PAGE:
Longer and more complex tasks were associated with more consistent benefits from the drug, while 70% of studies that looked into side effects found that they were, in the words of review co-author Dr Anna-Katharine Brem, “vanishingly few” in the short term, with only occasional reporting of insomnia, headaches, stomach aches or nausea.

Longer-term risks: more data needed

Longer-term impacts from regular nootropics use could be a different story. Virtually all of the studies suggesting the short-term efficacy and/or safety of cognitive enhancers in healthy adults strongly emphasise the limitations of their research, and explicitly recognise the need for a bigger evidence base to validate early results and expand knowledge in the field.

“So long as [nootropics] are safe in the long-term for healthy people to use, and if they are demonstrated to be effective, that would be good,” Cambridge University professor of clinical neuropsychology Barbara Sahakian, who co-authored a personal view piece on the topic in the Lancet Psychiatry journal, told Sky News in August last year. “But we don't have as yet these long-term safety studies.”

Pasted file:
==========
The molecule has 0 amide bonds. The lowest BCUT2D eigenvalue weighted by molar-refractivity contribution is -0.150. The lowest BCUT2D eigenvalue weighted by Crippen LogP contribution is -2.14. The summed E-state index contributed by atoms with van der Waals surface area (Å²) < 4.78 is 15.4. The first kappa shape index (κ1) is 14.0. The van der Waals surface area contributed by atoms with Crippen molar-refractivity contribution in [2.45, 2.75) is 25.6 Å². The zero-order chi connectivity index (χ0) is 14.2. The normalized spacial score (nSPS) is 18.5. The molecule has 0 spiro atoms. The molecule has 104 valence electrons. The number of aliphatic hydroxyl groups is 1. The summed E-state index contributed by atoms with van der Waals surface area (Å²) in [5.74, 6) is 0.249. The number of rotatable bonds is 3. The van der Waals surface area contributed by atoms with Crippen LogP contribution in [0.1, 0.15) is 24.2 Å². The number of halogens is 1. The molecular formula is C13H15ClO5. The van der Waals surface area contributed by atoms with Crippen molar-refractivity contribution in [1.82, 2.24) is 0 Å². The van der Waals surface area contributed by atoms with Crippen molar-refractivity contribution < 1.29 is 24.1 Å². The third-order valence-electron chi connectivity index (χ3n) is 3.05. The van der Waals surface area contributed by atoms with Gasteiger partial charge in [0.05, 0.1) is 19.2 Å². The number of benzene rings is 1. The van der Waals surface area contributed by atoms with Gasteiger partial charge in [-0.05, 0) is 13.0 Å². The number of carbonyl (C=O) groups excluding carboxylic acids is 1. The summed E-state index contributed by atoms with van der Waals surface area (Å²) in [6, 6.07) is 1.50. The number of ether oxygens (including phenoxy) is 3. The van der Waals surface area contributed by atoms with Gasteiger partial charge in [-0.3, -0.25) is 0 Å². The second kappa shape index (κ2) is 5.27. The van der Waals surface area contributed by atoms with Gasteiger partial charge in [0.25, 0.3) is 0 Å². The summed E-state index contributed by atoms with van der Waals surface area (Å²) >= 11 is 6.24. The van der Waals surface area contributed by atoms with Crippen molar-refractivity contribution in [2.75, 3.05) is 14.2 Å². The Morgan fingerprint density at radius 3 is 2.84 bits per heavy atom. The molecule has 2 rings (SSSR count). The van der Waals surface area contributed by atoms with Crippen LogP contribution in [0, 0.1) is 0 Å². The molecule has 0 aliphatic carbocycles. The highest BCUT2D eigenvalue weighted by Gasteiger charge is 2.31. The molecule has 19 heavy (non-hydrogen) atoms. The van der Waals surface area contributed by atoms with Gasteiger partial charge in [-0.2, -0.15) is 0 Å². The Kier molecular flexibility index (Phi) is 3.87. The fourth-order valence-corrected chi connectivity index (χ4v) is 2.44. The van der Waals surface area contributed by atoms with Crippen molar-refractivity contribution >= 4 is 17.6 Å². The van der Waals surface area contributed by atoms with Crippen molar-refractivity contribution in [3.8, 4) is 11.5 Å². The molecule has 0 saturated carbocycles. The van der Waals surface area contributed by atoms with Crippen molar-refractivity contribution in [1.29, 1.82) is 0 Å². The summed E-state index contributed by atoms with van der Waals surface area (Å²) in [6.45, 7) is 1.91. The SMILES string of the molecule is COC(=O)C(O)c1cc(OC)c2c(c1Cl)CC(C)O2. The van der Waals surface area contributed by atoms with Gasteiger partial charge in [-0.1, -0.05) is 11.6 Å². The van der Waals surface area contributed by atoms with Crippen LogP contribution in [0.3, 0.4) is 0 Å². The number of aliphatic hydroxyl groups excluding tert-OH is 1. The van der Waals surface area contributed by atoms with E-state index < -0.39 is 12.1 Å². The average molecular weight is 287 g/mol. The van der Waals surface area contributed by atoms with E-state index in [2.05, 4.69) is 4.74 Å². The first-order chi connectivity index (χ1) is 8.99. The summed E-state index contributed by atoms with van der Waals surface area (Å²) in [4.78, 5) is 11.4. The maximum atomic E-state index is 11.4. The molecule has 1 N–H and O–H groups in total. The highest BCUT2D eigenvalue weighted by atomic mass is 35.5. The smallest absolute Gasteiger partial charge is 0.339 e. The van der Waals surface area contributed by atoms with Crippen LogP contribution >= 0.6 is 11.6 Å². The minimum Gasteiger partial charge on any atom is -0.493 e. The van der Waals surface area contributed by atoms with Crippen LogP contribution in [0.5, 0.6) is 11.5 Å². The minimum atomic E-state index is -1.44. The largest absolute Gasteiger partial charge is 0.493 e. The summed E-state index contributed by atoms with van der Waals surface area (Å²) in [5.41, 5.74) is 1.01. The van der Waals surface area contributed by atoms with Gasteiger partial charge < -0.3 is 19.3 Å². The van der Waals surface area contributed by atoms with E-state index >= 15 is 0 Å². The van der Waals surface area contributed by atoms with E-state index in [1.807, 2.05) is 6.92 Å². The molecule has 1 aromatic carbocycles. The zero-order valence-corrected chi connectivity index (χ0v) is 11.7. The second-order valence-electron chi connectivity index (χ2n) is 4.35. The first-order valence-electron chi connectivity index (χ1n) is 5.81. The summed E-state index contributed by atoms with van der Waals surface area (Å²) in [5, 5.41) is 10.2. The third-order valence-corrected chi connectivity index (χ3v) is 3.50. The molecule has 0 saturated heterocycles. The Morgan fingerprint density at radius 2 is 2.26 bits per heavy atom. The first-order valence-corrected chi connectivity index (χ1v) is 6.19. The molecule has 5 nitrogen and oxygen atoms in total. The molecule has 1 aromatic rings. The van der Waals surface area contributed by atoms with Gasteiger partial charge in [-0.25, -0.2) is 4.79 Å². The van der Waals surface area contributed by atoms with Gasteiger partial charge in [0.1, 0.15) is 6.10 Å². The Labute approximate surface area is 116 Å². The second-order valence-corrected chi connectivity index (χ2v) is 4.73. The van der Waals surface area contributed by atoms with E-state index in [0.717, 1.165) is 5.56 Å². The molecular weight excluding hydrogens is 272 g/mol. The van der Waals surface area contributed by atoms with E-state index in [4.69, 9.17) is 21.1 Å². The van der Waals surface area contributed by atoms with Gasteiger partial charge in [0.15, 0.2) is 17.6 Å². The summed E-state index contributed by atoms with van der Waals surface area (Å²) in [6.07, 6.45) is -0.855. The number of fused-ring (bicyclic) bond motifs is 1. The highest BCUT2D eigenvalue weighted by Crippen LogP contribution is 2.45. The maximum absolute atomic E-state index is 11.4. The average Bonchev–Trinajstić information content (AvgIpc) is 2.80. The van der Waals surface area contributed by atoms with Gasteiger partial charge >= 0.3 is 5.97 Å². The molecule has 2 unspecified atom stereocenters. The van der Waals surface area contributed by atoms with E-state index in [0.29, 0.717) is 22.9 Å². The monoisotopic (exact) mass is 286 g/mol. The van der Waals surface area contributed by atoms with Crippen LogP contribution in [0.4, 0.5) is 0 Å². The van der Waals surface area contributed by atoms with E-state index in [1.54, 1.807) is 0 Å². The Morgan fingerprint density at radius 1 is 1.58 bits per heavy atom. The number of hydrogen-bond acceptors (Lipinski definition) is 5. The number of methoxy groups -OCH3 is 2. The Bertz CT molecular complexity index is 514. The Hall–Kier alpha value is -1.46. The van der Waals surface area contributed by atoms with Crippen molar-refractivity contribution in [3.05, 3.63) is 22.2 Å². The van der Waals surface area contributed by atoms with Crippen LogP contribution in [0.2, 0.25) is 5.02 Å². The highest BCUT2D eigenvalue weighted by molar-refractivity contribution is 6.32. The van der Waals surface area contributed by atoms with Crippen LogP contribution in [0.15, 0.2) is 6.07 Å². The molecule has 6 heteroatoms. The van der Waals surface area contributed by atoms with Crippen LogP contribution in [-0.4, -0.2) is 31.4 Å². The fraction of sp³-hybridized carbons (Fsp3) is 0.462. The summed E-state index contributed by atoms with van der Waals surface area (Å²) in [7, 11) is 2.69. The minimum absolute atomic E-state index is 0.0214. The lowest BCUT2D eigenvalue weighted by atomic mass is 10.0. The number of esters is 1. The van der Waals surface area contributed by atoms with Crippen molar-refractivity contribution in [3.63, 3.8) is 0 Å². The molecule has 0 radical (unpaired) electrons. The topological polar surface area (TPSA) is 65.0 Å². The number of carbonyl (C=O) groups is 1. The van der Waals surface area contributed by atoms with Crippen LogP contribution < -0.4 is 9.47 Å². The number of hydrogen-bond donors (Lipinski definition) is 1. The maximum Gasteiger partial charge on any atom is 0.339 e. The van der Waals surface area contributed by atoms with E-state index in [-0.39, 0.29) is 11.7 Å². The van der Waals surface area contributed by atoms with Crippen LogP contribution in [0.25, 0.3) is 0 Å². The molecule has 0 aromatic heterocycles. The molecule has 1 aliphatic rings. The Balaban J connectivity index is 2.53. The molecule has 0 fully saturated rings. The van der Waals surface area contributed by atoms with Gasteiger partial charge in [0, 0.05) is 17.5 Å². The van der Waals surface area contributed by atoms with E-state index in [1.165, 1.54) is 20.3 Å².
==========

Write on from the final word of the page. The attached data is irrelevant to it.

In fact, there is some suggestion that drugs such as modafinil and methylphenidate could pose long-term risks for healthy users, especially young people. A 2014 National Institutes of Health-funded review of data by Dr Kimberly Urban and Dr Wen-Jun Gao of the University of Delaware and Drexel University College of Medicine, respectively, found that the performance-enhancing effects of such drugs may come with a long-term cost for brain plasticity, which is important for complex motoric learning, adaptive flexibility in behaviour and advance planning.

“The human brain continues to develop until our late twenties or early thirties,” said Urban. “Young people are especially prone to abuse smart drugs, but also more vulnerable to any side-effects. We simply don't know enough about the long-term effects of these drugs on the developing brain to conclude they are safe.”